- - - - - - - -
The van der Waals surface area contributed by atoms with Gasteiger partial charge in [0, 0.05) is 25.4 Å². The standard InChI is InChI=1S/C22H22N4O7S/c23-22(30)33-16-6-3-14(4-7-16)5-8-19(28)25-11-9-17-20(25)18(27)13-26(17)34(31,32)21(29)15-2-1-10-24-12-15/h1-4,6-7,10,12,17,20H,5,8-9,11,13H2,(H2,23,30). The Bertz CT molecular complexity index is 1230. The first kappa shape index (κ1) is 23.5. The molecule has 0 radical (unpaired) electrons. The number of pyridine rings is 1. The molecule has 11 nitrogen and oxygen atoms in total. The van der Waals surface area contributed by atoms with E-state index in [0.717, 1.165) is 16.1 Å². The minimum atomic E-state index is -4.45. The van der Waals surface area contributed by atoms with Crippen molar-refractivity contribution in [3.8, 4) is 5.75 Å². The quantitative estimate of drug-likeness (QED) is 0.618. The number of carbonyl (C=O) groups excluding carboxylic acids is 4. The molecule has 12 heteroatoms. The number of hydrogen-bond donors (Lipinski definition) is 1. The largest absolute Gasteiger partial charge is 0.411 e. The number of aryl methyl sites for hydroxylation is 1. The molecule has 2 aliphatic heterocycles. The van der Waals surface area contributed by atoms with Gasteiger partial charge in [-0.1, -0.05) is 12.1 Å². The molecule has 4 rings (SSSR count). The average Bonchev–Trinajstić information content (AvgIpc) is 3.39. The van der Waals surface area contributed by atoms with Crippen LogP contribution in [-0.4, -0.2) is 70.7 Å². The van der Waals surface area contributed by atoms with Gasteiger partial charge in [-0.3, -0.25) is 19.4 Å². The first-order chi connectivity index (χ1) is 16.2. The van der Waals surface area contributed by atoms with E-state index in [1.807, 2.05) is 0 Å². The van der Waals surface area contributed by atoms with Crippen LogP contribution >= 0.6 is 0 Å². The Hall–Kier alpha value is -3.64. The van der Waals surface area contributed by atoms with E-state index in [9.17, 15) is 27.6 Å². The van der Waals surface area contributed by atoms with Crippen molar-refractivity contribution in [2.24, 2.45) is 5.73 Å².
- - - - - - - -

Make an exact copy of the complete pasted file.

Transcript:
The van der Waals surface area contributed by atoms with Gasteiger partial charge in [0, 0.05) is 25.4 Å². The standard InChI is InChI=1S/C22H22N4O7S/c23-22(30)33-16-6-3-14(4-7-16)5-8-19(28)25-11-9-17-20(25)18(27)13-26(17)34(31,32)21(29)15-2-1-10-24-12-15/h1-4,6-7,10,12,17,20H,5,8-9,11,13H2,(H2,23,30). The Bertz CT molecular complexity index is 1230. The first kappa shape index (κ1) is 23.5. The molecule has 0 radical (unpaired) electrons. The number of pyridine rings is 1. The molecule has 11 nitrogen and oxygen atoms in total. The van der Waals surface area contributed by atoms with E-state index in [0.717, 1.165) is 16.1 Å². The minimum atomic E-state index is -4.45. The van der Waals surface area contributed by atoms with Crippen molar-refractivity contribution in [3.8, 4) is 5.75 Å². The quantitative estimate of drug-likeness (QED) is 0.618. The number of carbonyl (C=O) groups excluding carboxylic acids is 4. The molecule has 12 heteroatoms. The number of hydrogen-bond donors (Lipinski definition) is 1. The largest absolute Gasteiger partial charge is 0.411 e. The number of aryl methyl sites for hydroxylation is 1. The molecule has 2 aliphatic heterocycles. The van der Waals surface area contributed by atoms with Gasteiger partial charge in [-0.1, -0.05) is 12.1 Å². The molecule has 4 rings (SSSR count). The average Bonchev–Trinajstić information content (AvgIpc) is 3.39. The van der Waals surface area contributed by atoms with Crippen LogP contribution in [-0.4, -0.2) is 70.7 Å². The van der Waals surface area contributed by atoms with Gasteiger partial charge in [-0.3, -0.25) is 19.4 Å². The first-order chi connectivity index (χ1) is 16.2. The van der Waals surface area contributed by atoms with E-state index in [1.807, 2.05) is 0 Å². The van der Waals surface area contributed by atoms with Crippen LogP contribution >= 0.6 is 0 Å². The Hall–Kier alpha value is -3.64. The van der Waals surface area contributed by atoms with E-state index in [9.17, 15) is 27.6 Å². The van der Waals surface area contributed by atoms with Crippen molar-refractivity contribution in [2.24, 2.45) is 5.73 Å².